Releasing Survival and Stepping Back Into Thriving…

Releasing Survival and Stepping Back Into Thriving…

Retooling For Relationship

Words by Laura Quick


I don’t know about anyone else, but for me this last year was filled with surviving. I spent most of my time learning a new way to live with new normal after new normal—but I am so grateful that we did survive. If you are reading this, I imagine you and your relationships overcame so many obstacles that accompanied pandemic life, and for that you should be proud. 
Before the shutdown, my husband and I had busy careers that included 300,000 miles in the air between the two of us. Much of that travel was together, but some of it was apart. This year travel almost completely stopped, so what had been working wasn’t anymore. We had to learn how to be together NON-STOP. We are both people who LOVE time together, but we also enjoy alone time. Alone for him became time in his car, as he deemed it his new “office,” and my alone time became a barstool at our counter. 
Recently life has picked back up from what felt like a 0 to 1,000. So now, after a year of learning how to be together, we’re now working just as hard to relearn how to keep ourselves connected while we’re apart. We are fighting to release the “survival mentality” and trade it in for meaningful connections as time passes by and once again the busyness of life takes hold. 

The “survival mentality” meant we were living in a state of fight or flight, and while that is ok for a time, we can’t stay there forever. Why? Well, our bodies, hearts, and minds get exhausted running on constant adrenalin. It's time to take some steps back and recreate the healthy habits that keep our relationships vibrant and fun! Here are four tools I rely on as I have been stepping back into the healthy rhythms of living.
Carve out space daily to just check in. 

Commit to 15 minutes at the end of your work day, put away your phones, and ask each other this one question: Tell me something that happened today? Giving one another your full attention while you each share a part of your day will drive your connection—and maybe even promote more meaningful conversation. 
Pro Tip: I’ve learned my husband needs 30 minutes to settle into the house before we have any type of conversation. Know your partner and meet them there.
Make yourself meet friends once a week.

Want to make your marriage/relationship better? Dig into your community outside of them. Guess what? There is NOT one person that is going to “complete” you. I’m so sorry if you are just learning that on this page, but it's true. It takes a village to raise a kid, and it takes a village to be a whole person. Be intentional digging back into relationships with people that make you laugh, hold you accountable, and encourage you to live a big life. We are the sum of the people we consume most, so be careful—but get out there.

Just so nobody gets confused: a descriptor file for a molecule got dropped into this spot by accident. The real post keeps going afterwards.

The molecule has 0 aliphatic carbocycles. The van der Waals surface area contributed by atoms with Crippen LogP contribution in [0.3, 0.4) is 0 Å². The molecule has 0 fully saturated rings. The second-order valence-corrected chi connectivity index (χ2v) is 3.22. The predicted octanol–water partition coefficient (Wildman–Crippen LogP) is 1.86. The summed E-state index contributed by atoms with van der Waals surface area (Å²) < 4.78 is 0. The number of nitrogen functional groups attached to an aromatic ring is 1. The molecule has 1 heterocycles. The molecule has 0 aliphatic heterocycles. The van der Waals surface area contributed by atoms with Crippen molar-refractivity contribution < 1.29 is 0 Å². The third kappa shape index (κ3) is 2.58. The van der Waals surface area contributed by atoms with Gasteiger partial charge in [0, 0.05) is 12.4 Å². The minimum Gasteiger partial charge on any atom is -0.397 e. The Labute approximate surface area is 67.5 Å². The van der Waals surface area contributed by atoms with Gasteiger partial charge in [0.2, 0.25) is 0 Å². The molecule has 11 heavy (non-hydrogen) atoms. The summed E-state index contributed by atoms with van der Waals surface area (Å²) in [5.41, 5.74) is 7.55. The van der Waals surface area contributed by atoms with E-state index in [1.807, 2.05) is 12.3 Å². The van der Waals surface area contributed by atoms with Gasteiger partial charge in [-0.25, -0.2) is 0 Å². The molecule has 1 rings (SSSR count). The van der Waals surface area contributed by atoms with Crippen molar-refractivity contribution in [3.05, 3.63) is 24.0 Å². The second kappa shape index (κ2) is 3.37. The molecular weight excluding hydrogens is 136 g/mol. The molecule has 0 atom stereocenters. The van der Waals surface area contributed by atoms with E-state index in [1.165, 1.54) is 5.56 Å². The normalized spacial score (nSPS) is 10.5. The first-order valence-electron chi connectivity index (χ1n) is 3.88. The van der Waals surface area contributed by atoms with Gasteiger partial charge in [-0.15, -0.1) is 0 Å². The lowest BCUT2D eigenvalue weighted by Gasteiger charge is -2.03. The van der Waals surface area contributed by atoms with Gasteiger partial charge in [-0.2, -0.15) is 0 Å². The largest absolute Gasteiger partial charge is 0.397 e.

Pro Tip: Maybe you didn’t feel as supported as you hoped from your friend group during pandemic life. LET IT GO ELSA. We were all living through pandemic life for the first time. Didn’t hear from your crew enough? GET OVER IT. Reach out to them. Invite them to lunch, or coffee, or drinks. Remember, we all survived differently. Let's just be thankful we survived. CALL THEM TODAY. 
Schedule a date night with no phones.

At least once a month, get one phoneless date on the calendar. My husband, Shane, and I have one EVERY WEEK. It is amazing. Usually we laugh and act silly, but sometimes we are actually in a fight—and we STILL GO. It's our commitment. And you know what? We connect. We normally end the night still laughing and being silly, but sometimes it just gives us space to talk things out. 
Pro Tip: If you are like we were when we started making dates a priority, maybe talking is awkward—so don’t be afraid to buy some conversation cards or date challenges. Check out or
Schedule a weekly meeting.

Wait, what? Yep. Think about how many meetings you have at work to stay on track with projects—meetings to keep culture strong and meetings to make sure everyone on your team stays on the same page—we do all of that. So why would we treat our marriage/partnership any differently? Shane implemented weekly meetings in our relationship in July 2018, and we haven’t missed a week since then. We hammer out our schedules, talk about what we are believing in for our careers, discuss how we are praying over our family, kids, and community—and we have a safe place to ask for what we need. It's wild what happens to our fight or flight when we can start counting on having a consistent, safe place to really talk and really listen. 
Pro Tip: I’m releasing a meeting agenda in an article online—search “Weekly Meeting” on